March 2. 2024. 2:17

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Stopping the ‘small boats’ is key to Sunak’s plan to avoid electoral annihilation

British prime minister Rishi Sunak believes if he can stem the surge of asylum seekers crossing the English Channel in small boats, it could unlock electoral success for the Conservative Party. French president Emmanuel Macron, whom Sunak will meet on Friday, could hold the key.

The issue of illegal migrants crossing to Britain in dinghies from France is seen as an “existential threat” to the electoral fortunes of many Conservatives, especially in the north of England, hundreds of miles from the Kent shores where most migrants land. About 45,700 arrived in small boats last year, five times the number in 2020.

The so-called Red Wall in the north is comprised of 40 seats in Labour’s traditional working class heartlands that were won by Tories under Boris Johnson in the election of 2019. If Sunak is to have any hope of preventing a massacre of his party in the next election due in less than two years, he must hold on to as many Red Wall seats as possible.

The cost-of-living crisis has made for a much tougher job for Sunak in the north, where polls show migration is also a top concern for voters. Brendan Clarke-Smith, MP for Bassetlaw in Nottinghamshire and leader of the Blue Collar Conservative caucus, said “if we don’t stop the boats, then I certainly won’t get re-elected. Neither will many of my colleagues”.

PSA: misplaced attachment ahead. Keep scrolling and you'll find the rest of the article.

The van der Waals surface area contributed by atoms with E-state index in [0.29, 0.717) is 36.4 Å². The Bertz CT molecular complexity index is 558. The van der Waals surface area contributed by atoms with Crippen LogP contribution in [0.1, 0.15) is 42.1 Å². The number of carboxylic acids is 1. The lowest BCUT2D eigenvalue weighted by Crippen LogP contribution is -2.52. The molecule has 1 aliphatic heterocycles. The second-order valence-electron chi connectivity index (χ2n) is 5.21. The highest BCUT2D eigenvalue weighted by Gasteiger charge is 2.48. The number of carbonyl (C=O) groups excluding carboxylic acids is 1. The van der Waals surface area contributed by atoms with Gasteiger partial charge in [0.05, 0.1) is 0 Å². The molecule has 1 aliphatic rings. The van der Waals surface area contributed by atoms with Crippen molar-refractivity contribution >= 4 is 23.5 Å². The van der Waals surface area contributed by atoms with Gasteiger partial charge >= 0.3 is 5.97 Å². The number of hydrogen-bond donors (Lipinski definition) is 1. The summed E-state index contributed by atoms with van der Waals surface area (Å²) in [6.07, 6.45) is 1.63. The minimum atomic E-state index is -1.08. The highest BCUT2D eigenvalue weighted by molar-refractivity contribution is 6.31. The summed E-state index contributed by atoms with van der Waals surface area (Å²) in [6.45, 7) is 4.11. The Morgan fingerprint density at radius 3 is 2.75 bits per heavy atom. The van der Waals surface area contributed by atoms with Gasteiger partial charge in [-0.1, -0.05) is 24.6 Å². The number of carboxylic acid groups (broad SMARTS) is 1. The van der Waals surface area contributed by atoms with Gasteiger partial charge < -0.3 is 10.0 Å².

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This is why in January Sunak made a promise to “stop the boats”, one of the top five priorities upon which he has asked voters to judge his tenure at the next election. Clarke-Smith believes the issue “poses an existential threat ... [and] we are expected to deliver”.

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The first step comes on Tuesday, when the hawkish home secretary, Suella Braverman, unveils proposed legislation to curb illegal migration and tame the numbers of asylum seekers arriving on small boats. It will include a lifetime ban for those arriving via illegal routes and their immediate deportation.

This is where France and Macron come in. Sunak’s government can toughen as many laws as it likes, but if it doesn’t have anywhere to deport the migrants, its crackdown will count for nothing. A plan to send them to Rwanda is snarled in the courts.

Sunak may instead need to strike bilateral deals with European Union countries through which migrants pass on their way. France, the jumping off point for small boat crossings, is the most important. Sunak hopes the cordial relations re-established by last week’s Windsor Framework deal on Northern Ireland will help get him deals on migration. His meeting with Macron on Friday is crucial.